During the 1960s the criminal underworld in London was dominated by the Kray twins; Ronnie and Reggie. Just at the time when their empire was starting to crumble they asked the author John Pearson to write their autobiography. He had access to the twins and their friends and gained an amazing insight into their world. When the twins were incarcerated he was then able to do more research and others were prepared to tell a different story now that there were no risks of reprisals. The result was the biography The Profession of Violence which is my ninth book in March’s 12 in 12 Challenge.
From the first the twins had decided that they were going to make their way by crime and they never held down a job. To do this they needed to be sure that others would do what they wanted and that meant that they had to be violent, and they were. They started off boxing in competitions and used their skills well. They ruled their part of the east end of London by fear and although they occasionally indulged in acts of kindness these were overshadowed by their darkness.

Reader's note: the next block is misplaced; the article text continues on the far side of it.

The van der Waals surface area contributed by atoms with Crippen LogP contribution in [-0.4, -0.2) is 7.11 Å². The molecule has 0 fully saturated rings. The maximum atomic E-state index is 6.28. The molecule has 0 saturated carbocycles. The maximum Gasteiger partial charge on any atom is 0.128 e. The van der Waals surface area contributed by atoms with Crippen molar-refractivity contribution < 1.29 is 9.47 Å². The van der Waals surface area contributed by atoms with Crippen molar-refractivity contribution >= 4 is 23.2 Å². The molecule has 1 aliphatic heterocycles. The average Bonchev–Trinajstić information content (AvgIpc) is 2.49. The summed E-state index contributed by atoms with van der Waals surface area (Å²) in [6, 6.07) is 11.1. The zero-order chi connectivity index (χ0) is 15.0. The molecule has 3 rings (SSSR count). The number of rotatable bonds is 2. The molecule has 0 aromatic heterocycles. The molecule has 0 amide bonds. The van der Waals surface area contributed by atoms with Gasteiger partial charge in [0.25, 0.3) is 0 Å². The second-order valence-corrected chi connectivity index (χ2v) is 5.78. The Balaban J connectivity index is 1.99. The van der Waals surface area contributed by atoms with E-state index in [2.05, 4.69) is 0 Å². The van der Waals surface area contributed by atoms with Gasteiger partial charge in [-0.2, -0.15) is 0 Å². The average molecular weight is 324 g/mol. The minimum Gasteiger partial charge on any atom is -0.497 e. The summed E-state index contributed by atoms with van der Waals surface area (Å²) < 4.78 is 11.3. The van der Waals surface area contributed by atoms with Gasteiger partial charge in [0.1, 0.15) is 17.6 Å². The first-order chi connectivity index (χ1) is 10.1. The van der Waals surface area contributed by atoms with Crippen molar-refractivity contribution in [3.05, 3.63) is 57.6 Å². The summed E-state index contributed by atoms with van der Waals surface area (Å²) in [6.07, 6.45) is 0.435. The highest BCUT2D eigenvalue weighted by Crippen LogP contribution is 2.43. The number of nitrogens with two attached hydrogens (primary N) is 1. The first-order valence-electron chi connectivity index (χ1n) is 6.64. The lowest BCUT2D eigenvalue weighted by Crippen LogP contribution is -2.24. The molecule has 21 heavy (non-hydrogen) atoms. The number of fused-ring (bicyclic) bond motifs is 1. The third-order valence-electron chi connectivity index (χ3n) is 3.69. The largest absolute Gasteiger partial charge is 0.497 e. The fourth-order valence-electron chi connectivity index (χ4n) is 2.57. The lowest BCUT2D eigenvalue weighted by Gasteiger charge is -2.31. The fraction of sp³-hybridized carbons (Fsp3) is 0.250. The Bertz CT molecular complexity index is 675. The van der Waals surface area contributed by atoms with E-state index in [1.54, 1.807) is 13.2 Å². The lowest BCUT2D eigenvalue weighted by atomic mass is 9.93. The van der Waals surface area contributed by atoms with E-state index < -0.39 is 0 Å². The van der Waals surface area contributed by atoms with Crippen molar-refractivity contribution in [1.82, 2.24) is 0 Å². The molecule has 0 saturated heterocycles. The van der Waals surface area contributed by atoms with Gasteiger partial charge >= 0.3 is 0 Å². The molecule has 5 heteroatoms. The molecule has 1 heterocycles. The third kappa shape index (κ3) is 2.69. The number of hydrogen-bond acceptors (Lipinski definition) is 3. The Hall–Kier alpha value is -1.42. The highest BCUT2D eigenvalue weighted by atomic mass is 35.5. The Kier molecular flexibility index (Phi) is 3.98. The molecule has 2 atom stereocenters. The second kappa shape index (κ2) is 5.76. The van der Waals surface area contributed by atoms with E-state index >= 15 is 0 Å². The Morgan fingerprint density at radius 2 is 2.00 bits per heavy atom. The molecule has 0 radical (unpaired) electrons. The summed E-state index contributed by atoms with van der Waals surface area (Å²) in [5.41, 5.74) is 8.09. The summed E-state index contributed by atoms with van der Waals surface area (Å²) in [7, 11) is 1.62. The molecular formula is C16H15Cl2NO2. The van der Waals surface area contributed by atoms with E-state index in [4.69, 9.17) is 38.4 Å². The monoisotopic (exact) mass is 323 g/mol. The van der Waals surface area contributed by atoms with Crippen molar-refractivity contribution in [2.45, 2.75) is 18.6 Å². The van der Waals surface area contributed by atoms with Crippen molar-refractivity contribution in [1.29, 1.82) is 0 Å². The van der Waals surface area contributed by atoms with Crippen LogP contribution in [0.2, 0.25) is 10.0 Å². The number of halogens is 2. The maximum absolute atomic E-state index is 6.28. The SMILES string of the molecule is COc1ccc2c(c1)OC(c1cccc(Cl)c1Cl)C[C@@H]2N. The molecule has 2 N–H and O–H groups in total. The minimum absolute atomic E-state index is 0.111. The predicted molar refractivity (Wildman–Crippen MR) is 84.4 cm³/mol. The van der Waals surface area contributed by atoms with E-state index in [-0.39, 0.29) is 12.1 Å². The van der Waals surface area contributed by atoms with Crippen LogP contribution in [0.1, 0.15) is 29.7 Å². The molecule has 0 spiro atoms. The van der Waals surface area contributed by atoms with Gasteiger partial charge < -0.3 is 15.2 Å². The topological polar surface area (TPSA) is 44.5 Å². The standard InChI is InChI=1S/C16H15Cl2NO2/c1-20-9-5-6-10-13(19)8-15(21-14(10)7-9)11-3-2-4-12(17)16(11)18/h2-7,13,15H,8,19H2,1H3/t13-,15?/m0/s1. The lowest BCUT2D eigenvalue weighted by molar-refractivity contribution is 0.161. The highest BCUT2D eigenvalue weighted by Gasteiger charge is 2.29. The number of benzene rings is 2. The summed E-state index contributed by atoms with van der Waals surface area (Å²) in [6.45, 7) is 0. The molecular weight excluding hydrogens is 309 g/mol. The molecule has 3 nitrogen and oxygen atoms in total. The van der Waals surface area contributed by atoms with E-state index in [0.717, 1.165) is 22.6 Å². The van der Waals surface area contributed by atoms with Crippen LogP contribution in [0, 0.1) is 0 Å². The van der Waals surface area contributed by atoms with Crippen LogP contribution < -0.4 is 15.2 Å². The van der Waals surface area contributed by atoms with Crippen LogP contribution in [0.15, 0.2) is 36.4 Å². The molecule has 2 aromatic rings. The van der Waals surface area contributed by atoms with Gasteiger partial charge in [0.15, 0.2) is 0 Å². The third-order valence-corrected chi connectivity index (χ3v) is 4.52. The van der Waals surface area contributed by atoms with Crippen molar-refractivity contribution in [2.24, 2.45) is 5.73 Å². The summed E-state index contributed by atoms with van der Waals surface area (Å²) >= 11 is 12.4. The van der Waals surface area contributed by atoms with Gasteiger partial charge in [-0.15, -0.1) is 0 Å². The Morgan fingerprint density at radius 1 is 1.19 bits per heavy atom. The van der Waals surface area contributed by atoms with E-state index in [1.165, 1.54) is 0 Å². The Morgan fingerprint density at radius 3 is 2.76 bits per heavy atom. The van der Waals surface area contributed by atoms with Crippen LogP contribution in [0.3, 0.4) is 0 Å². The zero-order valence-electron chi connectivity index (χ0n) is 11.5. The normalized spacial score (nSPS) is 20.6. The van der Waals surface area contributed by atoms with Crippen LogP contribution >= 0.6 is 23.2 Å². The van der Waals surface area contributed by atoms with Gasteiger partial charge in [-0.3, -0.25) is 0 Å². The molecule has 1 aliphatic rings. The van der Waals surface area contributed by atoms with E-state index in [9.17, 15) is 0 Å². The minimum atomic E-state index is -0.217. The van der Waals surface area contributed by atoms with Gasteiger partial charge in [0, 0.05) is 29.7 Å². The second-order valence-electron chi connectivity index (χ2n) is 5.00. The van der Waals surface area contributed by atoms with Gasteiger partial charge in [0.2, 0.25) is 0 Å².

There has grown up a sort of mystique about the twins, a feeling that they were glamorous and just some form of lovable rogues. The author clearly dispels this myth. The twins did become famous, they did mix with celebrities and the aristocracy, and they were popular but they were always brutal, they stole and cheated for a living and eventually they turned to murder.
This is a fascinating study of crime within its environment and also about what is needed to maintain what has been achieved. Ronnie Kray was a paranoid schizophrenic who received no help for his condition. His brother was totally in thrall to him. When the wheels began to come off their lives there was no way to fix it. They were always doomed to be a temporary phenomenon but they destroyed lives while they were there.
The fact that the twins operated and thrived says much about inbuilt corruption and ineptitude in the police force at the time as well showing you how important it is to know and woo the right people in the establishment.
An excellent study. It certainly makes you wonder about nurture/nature and interdependency.